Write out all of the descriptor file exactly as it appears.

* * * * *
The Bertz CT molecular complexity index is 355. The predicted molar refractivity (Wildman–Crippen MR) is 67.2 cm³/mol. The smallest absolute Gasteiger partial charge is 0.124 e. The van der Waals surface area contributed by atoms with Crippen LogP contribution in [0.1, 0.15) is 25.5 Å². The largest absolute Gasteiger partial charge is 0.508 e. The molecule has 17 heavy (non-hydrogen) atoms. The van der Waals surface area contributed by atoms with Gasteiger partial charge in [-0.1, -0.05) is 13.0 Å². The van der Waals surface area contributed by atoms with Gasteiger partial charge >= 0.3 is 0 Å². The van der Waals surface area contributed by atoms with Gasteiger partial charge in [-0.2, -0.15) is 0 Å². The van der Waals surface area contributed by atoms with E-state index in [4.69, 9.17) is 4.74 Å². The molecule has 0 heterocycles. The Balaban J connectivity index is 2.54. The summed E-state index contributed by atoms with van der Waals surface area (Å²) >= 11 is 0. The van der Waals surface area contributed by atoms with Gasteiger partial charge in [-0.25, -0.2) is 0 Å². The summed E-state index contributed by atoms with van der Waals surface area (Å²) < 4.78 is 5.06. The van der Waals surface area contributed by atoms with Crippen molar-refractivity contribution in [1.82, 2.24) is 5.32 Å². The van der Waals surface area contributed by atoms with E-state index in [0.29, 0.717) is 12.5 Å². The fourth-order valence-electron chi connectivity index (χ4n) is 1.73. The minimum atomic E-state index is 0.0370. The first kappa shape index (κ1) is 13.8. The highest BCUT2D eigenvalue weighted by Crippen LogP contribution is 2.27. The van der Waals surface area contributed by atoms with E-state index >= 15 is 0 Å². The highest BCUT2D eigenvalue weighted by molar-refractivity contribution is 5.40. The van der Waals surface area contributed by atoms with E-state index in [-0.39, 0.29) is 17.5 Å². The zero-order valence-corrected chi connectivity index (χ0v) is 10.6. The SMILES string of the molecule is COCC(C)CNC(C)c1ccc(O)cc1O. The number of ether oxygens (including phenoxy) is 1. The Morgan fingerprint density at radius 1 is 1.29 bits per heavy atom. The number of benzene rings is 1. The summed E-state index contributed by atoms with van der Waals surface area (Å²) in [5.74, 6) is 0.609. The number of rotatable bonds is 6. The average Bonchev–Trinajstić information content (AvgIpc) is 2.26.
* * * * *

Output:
The Bertz CT molecular complexity index is 355. The predicted molar refractivity (Wildman–Crippen MR) is 67.2 cm³/mol. The smallest absolute Gasteiger partial charge is 0.124 e. The van der Waals surface area contributed by atoms with Crippen LogP contribution in [0.1, 0.15) is 25.5 Å². The largest absolute Gasteiger partial charge is 0.508 e. The molecule has 17 heavy (non-hydrogen) atoms. The van der Waals surface area contributed by atoms with Gasteiger partial charge in [-0.1, -0.05) is 13.0 Å². The van der Waals surface area contributed by atoms with Gasteiger partial charge >= 0.3 is 0 Å². The van der Waals surface area contributed by atoms with Gasteiger partial charge in [-0.2, -0.15) is 0 Å². The van der Waals surface area contributed by atoms with E-state index in [4.69, 9.17) is 4.74 Å². The molecule has 0 heterocycles. The Balaban J connectivity index is 2.54. The summed E-state index contributed by atoms with van der Waals surface area (Å²) >= 11 is 0. The van der Waals surface area contributed by atoms with Gasteiger partial charge in [-0.25, -0.2) is 0 Å². The summed E-state index contributed by atoms with van der Waals surface area (Å²) < 4.78 is 5.06. The van der Waals surface area contributed by atoms with Crippen molar-refractivity contribution in [1.82, 2.24) is 5.32 Å². The van der Waals surface area contributed by atoms with E-state index in [0.29, 0.717) is 12.5 Å². The fourth-order valence-electron chi connectivity index (χ4n) is 1.73. The minimum atomic E-state index is 0.0370. The first kappa shape index (κ1) is 13.8. The highest BCUT2D eigenvalue weighted by Crippen LogP contribution is 2.27. The van der Waals surface area contributed by atoms with E-state index >= 15 is 0 Å². The highest BCUT2D eigenvalue weighted by molar-refractivity contribution is 5.40. The van der Waals surface area contributed by atoms with E-state index in [-0.39, 0.29) is 17.5 Å². The zero-order valence-corrected chi connectivity index (χ0v) is 10.6. The SMILES string of the molecule is COCC(C)CNC(C)c1ccc(O)cc1O. The number of ether oxygens (including phenoxy) is 1. The Morgan fingerprint density at radius 1 is 1.29 bits per heavy atom. The number of benzene rings is 1. The summed E-state index contributed by atoms with van der Waals surface area (Å²) in [5.74, 6) is 0.609. The number of rotatable bonds is 6. The average Bonchev–Trinajstić information content (AvgIpc) is 2.26.